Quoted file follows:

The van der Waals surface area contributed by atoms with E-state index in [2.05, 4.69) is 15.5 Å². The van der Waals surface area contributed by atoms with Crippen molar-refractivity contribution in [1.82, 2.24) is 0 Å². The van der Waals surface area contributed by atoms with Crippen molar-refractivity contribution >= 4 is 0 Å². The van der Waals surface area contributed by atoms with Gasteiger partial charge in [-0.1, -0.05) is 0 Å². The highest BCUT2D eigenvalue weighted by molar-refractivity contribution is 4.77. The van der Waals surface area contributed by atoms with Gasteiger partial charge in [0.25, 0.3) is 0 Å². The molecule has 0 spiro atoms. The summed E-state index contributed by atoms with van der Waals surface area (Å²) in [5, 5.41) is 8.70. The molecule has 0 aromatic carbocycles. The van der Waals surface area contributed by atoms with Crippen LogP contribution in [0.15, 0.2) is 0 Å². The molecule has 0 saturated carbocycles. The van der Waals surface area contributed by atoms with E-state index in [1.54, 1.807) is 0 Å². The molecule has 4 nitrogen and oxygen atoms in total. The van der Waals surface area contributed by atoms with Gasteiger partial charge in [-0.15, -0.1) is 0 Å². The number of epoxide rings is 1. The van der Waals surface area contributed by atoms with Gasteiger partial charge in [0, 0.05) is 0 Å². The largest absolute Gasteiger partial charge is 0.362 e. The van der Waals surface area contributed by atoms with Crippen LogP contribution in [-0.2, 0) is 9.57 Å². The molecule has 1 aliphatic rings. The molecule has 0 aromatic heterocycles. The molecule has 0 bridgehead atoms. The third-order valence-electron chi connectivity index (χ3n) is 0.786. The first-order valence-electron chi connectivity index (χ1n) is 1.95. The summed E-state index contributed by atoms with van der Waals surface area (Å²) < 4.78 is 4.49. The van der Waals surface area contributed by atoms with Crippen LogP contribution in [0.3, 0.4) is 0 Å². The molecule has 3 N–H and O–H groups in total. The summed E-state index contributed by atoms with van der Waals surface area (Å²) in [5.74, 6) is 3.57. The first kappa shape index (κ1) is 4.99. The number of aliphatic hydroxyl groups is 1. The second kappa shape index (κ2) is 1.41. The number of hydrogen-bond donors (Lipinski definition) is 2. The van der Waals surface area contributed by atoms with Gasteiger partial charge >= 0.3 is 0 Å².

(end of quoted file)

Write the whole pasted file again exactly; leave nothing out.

The van der Waals surface area contributed by atoms with E-state index in [2.05, 4.69) is 15.5 Å². The van der Waals surface area contributed by atoms with Crippen molar-refractivity contribution in [1.82, 2.24) is 0 Å². The van der Waals surface area contributed by atoms with Crippen molar-refractivity contribution >= 4 is 0 Å². The van der Waals surface area contributed by atoms with Gasteiger partial charge in [-0.1, -0.05) is 0 Å². The highest BCUT2D eigenvalue weighted by molar-refractivity contribution is 4.77. The van der Waals surface area contributed by atoms with Gasteiger partial charge in [0.25, 0.3) is 0 Å². The molecule has 0 spiro atoms. The summed E-state index contributed by atoms with van der Waals surface area (Å²) in [5, 5.41) is 8.70. The molecule has 0 aromatic carbocycles. The van der Waals surface area contributed by atoms with Crippen LogP contribution in [0.15, 0.2) is 0 Å². The molecule has 0 saturated carbocycles. The van der Waals surface area contributed by atoms with E-state index in [1.54, 1.807) is 0 Å². The molecule has 4 nitrogen and oxygen atoms in total. The van der Waals surface area contributed by atoms with Gasteiger partial charge in [-0.15, -0.1) is 0 Å². The number of epoxide rings is 1. The van der Waals surface area contributed by atoms with Gasteiger partial charge in [0, 0.05) is 0 Å². The largest absolute Gasteiger partial charge is 0.362 e. The van der Waals surface area contributed by atoms with Crippen LogP contribution in [-0.2, 0) is 9.57 Å². The molecule has 1 aliphatic rings. The molecule has 0 aromatic heterocycles. The molecule has 0 bridgehead atoms. The third-order valence-electron chi connectivity index (χ3n) is 0.786. The first-order valence-electron chi connectivity index (χ1n) is 1.95. The summed E-state index contributed by atoms with van der Waals surface area (Å²) < 4.78 is 4.49. The van der Waals surface area contributed by atoms with Crippen LogP contribution in [0.3, 0.4) is 0 Å². The molecule has 3 N–H and O–H groups in total. The summed E-state index contributed by atoms with van der Waals surface area (Å²) in [5.74, 6) is 3.57. The first kappa shape index (κ1) is 4.99. The number of aliphatic hydroxyl groups is 1. The second kappa shape index (κ2) is 1.41. The number of hydrogen-bond donors (Lipinski definition) is 2. The van der Waals surface area contributed by atoms with Gasteiger partial charge >= 0.3 is 0 Å².